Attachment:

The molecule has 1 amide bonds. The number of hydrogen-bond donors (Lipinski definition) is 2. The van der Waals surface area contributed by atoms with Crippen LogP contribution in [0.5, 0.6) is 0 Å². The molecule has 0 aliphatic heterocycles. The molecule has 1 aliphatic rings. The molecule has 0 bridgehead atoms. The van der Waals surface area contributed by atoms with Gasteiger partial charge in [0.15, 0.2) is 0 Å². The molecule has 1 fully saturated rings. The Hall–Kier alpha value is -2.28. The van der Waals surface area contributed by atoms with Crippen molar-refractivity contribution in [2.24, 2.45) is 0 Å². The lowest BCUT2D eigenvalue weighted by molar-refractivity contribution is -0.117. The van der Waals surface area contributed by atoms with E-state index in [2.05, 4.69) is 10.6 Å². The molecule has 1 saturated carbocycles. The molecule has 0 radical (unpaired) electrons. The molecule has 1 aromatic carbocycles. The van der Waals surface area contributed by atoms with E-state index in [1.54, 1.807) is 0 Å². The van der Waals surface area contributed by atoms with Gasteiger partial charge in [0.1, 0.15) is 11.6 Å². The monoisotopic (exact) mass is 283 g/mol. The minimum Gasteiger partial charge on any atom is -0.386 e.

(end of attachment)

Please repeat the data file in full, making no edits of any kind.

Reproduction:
The molecule has 1 amide bonds. The number of hydrogen-bond donors (Lipinski definition) is 2. The van der Waals surface area contributed by atoms with Crippen LogP contribution in [0.5, 0.6) is 0 Å². The molecule has 0 aliphatic heterocycles. The molecule has 1 aliphatic rings. The molecule has 0 bridgehead atoms. The van der Waals surface area contributed by atoms with Gasteiger partial charge in [0.15, 0.2) is 0 Å². The molecule has 1 fully saturated rings. The Hall–Kier alpha value is -2.28. The van der Waals surface area contributed by atoms with Crippen molar-refractivity contribution in [2.24, 2.45) is 0 Å². The lowest BCUT2D eigenvalue weighted by molar-refractivity contribution is -0.117. The van der Waals surface area contributed by atoms with E-state index in [2.05, 4.69) is 10.6 Å². The molecule has 1 saturated carbocycles. The molecule has 0 radical (unpaired) electrons. The molecule has 1 aromatic carbocycles. The van der Waals surface area contributed by atoms with E-state index in [1.54, 1.807) is 0 Å². The van der Waals surface area contributed by atoms with Gasteiger partial charge in [0.1, 0.15) is 11.6 Å². The monoisotopic (exact) mass is 283 g/mol. The minimum Gasteiger partial charge on any atom is -0.386 e.